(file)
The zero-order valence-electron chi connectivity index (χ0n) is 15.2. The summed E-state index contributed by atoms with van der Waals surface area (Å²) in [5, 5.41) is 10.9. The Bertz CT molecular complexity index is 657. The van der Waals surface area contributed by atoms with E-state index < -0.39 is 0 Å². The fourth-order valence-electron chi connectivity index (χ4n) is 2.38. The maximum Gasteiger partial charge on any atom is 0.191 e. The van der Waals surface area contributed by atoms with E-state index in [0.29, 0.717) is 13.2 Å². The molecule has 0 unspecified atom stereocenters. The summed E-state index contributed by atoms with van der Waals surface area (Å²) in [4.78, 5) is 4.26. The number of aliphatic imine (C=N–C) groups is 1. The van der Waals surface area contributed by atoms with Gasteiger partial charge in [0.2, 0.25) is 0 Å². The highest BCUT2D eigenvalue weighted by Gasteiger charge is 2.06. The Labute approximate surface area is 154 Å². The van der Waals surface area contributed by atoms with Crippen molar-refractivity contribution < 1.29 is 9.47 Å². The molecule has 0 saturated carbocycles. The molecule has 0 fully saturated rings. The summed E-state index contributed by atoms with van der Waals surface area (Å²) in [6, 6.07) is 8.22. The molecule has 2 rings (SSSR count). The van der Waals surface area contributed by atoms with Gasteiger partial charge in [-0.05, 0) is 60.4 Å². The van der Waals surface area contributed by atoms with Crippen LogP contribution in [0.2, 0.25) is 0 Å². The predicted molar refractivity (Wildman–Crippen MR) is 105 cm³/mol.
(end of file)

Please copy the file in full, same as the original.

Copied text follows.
The zero-order valence-electron chi connectivity index (χ0n) is 15.2. The summed E-state index contributed by atoms with van der Waals surface area (Å²) in [5, 5.41) is 10.9. The Bertz CT molecular complexity index is 657. The van der Waals surface area contributed by atoms with E-state index < -0.39 is 0 Å². The fourth-order valence-electron chi connectivity index (χ4n) is 2.38. The maximum Gasteiger partial charge on any atom is 0.191 e. The van der Waals surface area contributed by atoms with E-state index in [0.29, 0.717) is 13.2 Å². The molecule has 0 unspecified atom stereocenters. The summed E-state index contributed by atoms with van der Waals surface area (Å²) in [4.78, 5) is 4.26. The number of aliphatic imine (C=N–C) groups is 1. The van der Waals surface area contributed by atoms with Gasteiger partial charge in [0.2, 0.25) is 0 Å². The highest BCUT2D eigenvalue weighted by Gasteiger charge is 2.06. The Labute approximate surface area is 154 Å². The van der Waals surface area contributed by atoms with Crippen molar-refractivity contribution < 1.29 is 9.47 Å². The molecule has 0 saturated carbocycles. The molecule has 0 fully saturated rings. The summed E-state index contributed by atoms with van der Waals surface area (Å²) in [6, 6.07) is 8.22. The molecule has 2 rings (SSSR count). The van der Waals surface area contributed by atoms with Gasteiger partial charge in [-0.05, 0) is 60.4 Å². The van der Waals surface area contributed by atoms with Crippen LogP contribution in [0.2, 0.25) is 0 Å². The predicted molar refractivity (Wildman–Crippen MR) is 105 cm³/mol.